When we first saw Elaine Welteroth’s Los Angeles home, we weren’t surprised. It’s not that the design isn’t jaw-dropping, because it definitely is, but with Elaine as the homeowner and Tiffany Howell as the interior designer, it’s obvious the result would be magical. Tucked in the hills, Elaine’s home feels full of surprises but with a comfortable familiarity. “I wanted to wake up every day in a home that made me think to myself, I can’t believe I get to live here,” Elaine says. Tiffany Howell of Night Palm, brought that dream to life for Elaine and her family. We are thrilled to have some of our pieces featured in the design and even more thrilled to get to photograph the space. Read on for more about Elaine and Tiffany’s partnership and to see the stunning home for yourself.

Shop Elaine's Bedroom

NYT bestselling author, journalist, Project Runway host, and the second youngest editor-in-chief in Condé Nast history—you've spoken your truth and provided a critical perspective your entire career. What's the story you wanted to tell about your home?

When we moved to LA, we weren’t just looking for a house to redesign, we were ready to redesign our lifestyle. As someone who grew up in a small town and spent her entire childhood dreaming of a bigger life somewhere ‘out there,’ home never represented anything more to me than the transient physical space where I showered, changed clothes, and occasionally slept. Then the pandemic hit.

After spending 13 years ripping and running, building my career, I suddenly found myself locked inside our Brooklyn apartment rethinking my priorities. As the outside world felt increasingly chaotic, the concept of home as sanctuary took on new meaning. For the first time, I was ready to invest in building a life I loved as much as my career. After chasing dreams that brought me to NYC, I finally felt like I had outgrown that particular version of the big NYC life I manifested. Or at least the 900 square foot apartment we were living in.
Throughout my twenties and early thirties, life was a 24/7 grind, yet some aspects of my lifestyle never felt grown-up. Case in point: no one knows this but that apartment we were living in came furnished by the owner (something we viewed as a perk and a great convenience at the time). But after the lockdown, I felt this deep desire to nest—and I finally felt like I deserved to invest in designing a living space that was all our own; one that reflected how hard we work.

So, we packed up our lives and chased the sunshine to LA where you get more space for your money and a chance to reset. We left virtually everything behind furniture-wise (mainly because we barely owned any!) and started fresh. It sounds romantic but with our busy lives, it was difficult to prioritize the home design process–so after 6 months of feeling like we were squatting in our own home, we knew it was time to call in a professional interior designer to help get our design dreams off the ground.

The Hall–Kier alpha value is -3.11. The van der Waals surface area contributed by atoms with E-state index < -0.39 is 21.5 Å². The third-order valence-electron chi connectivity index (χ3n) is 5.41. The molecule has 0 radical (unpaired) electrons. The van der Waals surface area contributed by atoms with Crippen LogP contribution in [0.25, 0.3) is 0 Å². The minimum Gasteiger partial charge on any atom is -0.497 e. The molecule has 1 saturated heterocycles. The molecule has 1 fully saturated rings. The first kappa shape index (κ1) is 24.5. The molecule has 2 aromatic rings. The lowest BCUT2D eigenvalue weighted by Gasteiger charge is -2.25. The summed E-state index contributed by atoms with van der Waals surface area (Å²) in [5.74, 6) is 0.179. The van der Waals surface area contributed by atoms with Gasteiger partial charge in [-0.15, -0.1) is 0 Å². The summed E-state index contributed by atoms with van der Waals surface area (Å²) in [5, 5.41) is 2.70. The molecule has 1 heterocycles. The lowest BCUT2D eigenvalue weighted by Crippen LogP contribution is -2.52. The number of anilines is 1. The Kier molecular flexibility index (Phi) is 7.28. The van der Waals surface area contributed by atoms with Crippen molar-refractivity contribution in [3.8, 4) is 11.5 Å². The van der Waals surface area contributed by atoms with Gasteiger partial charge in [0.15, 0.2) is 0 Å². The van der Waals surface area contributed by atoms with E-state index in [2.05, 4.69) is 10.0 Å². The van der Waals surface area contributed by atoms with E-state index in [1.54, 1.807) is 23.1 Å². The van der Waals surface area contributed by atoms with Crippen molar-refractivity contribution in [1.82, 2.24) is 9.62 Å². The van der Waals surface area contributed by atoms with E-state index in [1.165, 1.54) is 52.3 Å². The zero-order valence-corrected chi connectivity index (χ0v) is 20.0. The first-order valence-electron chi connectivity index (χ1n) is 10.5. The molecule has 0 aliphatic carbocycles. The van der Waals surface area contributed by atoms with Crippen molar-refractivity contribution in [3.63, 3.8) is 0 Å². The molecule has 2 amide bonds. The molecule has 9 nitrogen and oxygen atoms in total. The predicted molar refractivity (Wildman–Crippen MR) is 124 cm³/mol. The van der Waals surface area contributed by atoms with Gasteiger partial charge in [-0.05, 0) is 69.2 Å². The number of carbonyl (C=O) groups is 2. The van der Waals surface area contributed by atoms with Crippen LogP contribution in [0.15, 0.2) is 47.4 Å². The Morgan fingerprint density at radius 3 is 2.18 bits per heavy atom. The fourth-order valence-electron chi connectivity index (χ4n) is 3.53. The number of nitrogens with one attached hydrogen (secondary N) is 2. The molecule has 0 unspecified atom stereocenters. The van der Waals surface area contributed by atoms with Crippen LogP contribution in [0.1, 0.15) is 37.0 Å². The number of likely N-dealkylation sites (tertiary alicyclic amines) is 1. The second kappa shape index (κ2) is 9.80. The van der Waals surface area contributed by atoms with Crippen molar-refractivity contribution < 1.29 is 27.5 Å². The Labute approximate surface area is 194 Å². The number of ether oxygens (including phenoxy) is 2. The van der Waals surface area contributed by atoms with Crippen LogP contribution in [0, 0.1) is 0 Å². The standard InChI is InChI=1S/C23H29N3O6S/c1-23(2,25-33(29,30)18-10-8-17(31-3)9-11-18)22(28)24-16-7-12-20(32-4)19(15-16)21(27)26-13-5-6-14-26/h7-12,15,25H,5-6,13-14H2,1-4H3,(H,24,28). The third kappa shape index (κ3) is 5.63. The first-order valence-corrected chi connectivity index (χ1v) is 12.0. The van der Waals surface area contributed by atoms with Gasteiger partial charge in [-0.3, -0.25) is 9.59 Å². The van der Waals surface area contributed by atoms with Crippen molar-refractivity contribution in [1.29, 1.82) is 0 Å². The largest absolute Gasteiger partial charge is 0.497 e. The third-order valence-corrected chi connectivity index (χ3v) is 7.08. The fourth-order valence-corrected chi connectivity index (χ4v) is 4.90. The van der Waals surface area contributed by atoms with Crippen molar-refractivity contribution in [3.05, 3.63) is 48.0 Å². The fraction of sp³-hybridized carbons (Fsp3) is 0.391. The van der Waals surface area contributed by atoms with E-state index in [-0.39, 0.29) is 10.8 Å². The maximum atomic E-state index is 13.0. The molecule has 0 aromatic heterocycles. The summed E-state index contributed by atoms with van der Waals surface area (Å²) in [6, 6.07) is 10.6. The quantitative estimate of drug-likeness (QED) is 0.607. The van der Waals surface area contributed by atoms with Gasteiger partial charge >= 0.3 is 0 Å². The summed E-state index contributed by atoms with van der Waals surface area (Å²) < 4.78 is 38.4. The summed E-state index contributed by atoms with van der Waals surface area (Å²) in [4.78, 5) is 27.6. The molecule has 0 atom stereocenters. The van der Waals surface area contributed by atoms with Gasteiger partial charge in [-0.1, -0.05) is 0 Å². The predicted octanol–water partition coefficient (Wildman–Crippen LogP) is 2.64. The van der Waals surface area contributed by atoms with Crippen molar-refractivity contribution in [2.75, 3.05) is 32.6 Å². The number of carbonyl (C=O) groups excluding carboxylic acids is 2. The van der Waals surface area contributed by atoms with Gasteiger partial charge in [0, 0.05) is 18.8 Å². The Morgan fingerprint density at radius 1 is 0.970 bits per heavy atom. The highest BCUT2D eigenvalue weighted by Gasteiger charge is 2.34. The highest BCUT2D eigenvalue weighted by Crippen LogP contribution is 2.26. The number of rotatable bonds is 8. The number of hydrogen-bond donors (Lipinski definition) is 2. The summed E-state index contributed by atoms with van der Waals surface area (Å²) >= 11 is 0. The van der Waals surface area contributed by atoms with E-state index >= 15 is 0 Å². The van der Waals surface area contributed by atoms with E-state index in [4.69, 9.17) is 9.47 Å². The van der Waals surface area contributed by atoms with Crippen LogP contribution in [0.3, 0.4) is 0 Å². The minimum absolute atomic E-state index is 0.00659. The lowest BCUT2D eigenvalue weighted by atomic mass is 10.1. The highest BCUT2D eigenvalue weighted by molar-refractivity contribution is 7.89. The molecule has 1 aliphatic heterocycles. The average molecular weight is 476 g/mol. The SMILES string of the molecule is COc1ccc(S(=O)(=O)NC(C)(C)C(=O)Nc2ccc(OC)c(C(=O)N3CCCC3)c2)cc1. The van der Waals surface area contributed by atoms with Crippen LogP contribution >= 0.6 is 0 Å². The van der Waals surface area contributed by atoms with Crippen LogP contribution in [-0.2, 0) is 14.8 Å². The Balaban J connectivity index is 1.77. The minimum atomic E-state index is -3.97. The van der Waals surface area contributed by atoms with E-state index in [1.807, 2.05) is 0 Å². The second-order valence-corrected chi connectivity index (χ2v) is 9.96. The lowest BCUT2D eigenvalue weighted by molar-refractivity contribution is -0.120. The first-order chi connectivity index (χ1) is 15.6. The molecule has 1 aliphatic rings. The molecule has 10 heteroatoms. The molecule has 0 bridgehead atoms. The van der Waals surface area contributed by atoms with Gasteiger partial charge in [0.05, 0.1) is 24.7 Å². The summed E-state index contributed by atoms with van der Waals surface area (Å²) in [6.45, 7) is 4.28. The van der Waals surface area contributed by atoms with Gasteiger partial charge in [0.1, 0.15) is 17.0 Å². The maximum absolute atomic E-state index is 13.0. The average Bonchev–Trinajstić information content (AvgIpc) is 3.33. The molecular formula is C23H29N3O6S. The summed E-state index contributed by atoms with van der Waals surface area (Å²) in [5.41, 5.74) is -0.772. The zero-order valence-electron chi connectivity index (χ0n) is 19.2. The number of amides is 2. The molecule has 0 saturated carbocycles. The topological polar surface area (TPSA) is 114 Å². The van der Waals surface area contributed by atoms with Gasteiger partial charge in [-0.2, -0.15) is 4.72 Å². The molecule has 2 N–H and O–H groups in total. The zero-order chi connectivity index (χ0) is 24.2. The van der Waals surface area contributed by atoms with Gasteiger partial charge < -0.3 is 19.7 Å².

Tell us about your home renovation and how you came to work with Tiffany on the project.

I wanted to wake up every day in a home that made me think to myself: “I can’t believe I get to live here.” And thanks to Tiffany, that’s exactly what we got.

We randomly met initially at a furniture store where we both fell in love with the same sofa. After hearing about her through multiple mutual friends and then seeing her work at one of their offices, I felt like she would be the perfect fit for us from a design aesthetic standpoint. Her work is so stunning and cinematic. There’s a lot of soul and character in the spaces she creates, which really spoke to me. Night Palm’s design philosophy revolves primarily around using a mix of vintage and custom pieces that personalize each space for a singular end result that’s akin to couture. Lucky for us, it’s also a nearly pandemic-proof process that side steps the excessive lead times typically associated with big box retailers. That approach was a major perk because I was 9 months pregnant by the tail end of the process, so there was no time to spare!

Congratulations to you and Jonathan on welcoming your baby boy! As new parents, did you prioritize creating serene and cozy spaces to spend time together as a family?

Thank you! Adding a baby to the mix only deepened our desire to get everything right the first time (because who knows–it may be another 18 years before we get to start over again!). Even though our little guy was a surprise bonus that popped up as we were revving up our renovation plans, we agreed to not let the baby interrupt our home design vision. Selfishly, we wanted to create a serene environment that felt almost spa-like. But we are well aware that this will require some baby proofing soon enough! Knowing this was the house our son would get to take his first steps in and that it would ultimately be his introduction to the world , we were really selective with the art on the walls and mindful about the cozy textures he would feel against his skin. 

How would you define your at-home style now? How has it transformed over the years, from living in NYC to moving to Los Angeles to currently experiencing motherhood?    

I feel like our at-home style gives late 70s vibes. We call it our Brazilian tree house because of the Bossa Nova lounge influences and the hilltop views. There’s a lot of elevated vintage with custom statement pieces that are conversation starters that all together tell a cohesive story about who we are and what moves us. I love that every nook feels special and warm and sensual in a way. There’s a special spirit in this house that I think the design really captures beautifully. As a LA transplant who is still occasionally bicoastal for work, I always say: in NYC you invest in what you put on to leave your house. In LA you invest in the things that make you never want to leave your house.